The Best Commuter Bikes: Surly Cross-Check

The easiest way to build fun and adventure into every day? Lose the car keys and ride your bike to work—and everywhere else. Here's how to pull it off in style. Saddle up!

Surly Cross-Check

   Photo: Photograph by Ryan Heffernan

STEEL STEED: THE 4X4
Cyclocross bikes already feature road-bike-like geometry plus the ability to tear up all but the most challenging singletrack, but Surly designed the Cross-Check to do even more. Not only does it accept fat tires; it's also easily transformed into a fully racked and fendered light-touring model. It's perfect for those commutes that trace a mixed-terrain route stitched together to make time and avoid busy streets. $1,050; surlybikes.com. ALSO SEE: The Bianchi Volpe ($1,100; bianchiusa.com), a similar multiple-personality cyclocross machine, with STI brifters, in case you prefer them to the Surly's less fussy bar-end friction shifters.

Check out our bike commuting bible and 2009's best commuter bike bags.

The Best Commuter Bikes: Kona AfricaBike One

Kona AfricaBike One
  Photo: Photograph by Ryan Heffernan

STEEL STEED: THE URBAN PLANNER
Kona donates one of these to a good cause for every two sold. Put one under a doc in rural Africa and the number of patients treated per day soars. Put one under yourself and you've got a bomber single-speed city bike with plush 26-inch tires and built-in fenders, chainguard, rear rack, basket, rear-wheel lock, and kickstand. $375 (three-speed version, $450); konaworld.com/africabikeone. ALSO SEE: The Raleigh Classic Roadster ($520; raleighusa.com), a three-speed with fenders, a chainguard, and rack mounts.

The Best Commuter Bikes: Masi Speciale Commuter

Masi Speciale Commuter
  Photo: Photograph by Ryan Heffernan

STEEL STEED: THE QUICK-CHANGE ARTIST
A flip-flop (dual-cog) rear hub means you can ride the SC as a freewheel or fixed-gear single-speed, but look closely and you'll see there's also a derailleur hanger, downtube shifter bosses, and rack and fender mounts, meaning you can build it up as a self-supported-touring bike. The long wheelbase offers a Cadillac-like ride, and once you throw on racks and panniers, it'll keep the weight forward of the rear wheel, for superior stability. $795; masibikes.com. ALSO SEE: The Dahon Tournado ($2,500; dahon.com), a full-size touring bike that takes fenders, racks, and fat tires—and breaks down into its own travel case.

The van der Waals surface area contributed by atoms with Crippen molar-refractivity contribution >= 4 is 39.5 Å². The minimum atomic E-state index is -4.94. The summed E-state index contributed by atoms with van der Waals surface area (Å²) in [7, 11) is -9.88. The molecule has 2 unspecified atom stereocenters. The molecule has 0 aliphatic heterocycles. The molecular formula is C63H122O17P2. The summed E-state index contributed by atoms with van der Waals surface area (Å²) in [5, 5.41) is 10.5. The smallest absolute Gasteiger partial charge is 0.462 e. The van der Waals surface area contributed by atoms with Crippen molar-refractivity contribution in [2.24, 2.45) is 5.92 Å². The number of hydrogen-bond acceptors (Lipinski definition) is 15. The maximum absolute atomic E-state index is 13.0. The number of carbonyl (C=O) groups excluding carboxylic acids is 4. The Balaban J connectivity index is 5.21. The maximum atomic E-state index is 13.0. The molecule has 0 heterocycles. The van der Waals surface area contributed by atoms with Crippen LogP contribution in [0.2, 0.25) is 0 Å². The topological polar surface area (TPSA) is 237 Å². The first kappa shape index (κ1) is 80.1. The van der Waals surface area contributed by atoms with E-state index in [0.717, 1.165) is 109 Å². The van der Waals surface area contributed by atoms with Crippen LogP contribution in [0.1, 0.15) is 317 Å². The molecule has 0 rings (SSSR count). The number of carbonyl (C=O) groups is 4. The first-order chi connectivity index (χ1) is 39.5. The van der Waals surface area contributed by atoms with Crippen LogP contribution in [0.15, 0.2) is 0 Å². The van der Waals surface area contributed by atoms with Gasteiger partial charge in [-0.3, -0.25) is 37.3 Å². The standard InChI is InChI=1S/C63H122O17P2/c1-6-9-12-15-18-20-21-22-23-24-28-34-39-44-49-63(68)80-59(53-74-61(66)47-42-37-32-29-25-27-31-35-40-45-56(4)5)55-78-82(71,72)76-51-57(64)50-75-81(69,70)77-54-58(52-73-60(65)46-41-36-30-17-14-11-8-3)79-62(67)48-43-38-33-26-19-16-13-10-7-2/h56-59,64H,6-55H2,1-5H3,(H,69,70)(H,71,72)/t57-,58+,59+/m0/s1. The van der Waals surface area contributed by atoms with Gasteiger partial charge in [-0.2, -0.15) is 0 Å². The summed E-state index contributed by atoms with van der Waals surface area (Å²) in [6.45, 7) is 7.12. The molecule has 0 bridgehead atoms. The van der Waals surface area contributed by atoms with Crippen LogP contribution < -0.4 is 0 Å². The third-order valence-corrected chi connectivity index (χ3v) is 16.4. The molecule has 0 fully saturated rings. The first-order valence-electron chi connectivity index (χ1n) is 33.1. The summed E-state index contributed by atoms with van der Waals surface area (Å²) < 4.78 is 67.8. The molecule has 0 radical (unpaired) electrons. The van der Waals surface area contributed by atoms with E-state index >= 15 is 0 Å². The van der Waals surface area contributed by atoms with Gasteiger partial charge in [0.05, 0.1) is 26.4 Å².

The Best Commuter Bikes: Rivendell A. Homer Hilsen

Rivendell A. Homer Hilsen
  Photo: Photograph by Ryan Heffernan

STEEL STEED: THE COUNTRY BIKE
Replete with gorgeous lugs and rack braze-ons, Homer also bears a Latin inscription that translates as "You can take this country bike anywhere you like." So we did. Dicey streets, rolling highway, cobblestones, singletrack, fire roads, stairs—it took on all with nary a whimper. Especially impressive was its dreamy handling on high-speed downhills—on street and trail. The classic 650B wheel size (between 26-inch and 700C; standard on frames up to 58 cm) allows plumper tires and is unbeatable for all-terrain versatility. From $3,300 ($3,940 as pictured); rivbike.com. ALSO SEE: The Kogswell P/R (frameset, $600) or Homer's budget-friendlier brother, the Samuel Hillborne (from $2,100), both all-arounders with 650B options.

Filed To: Biking, City Biking
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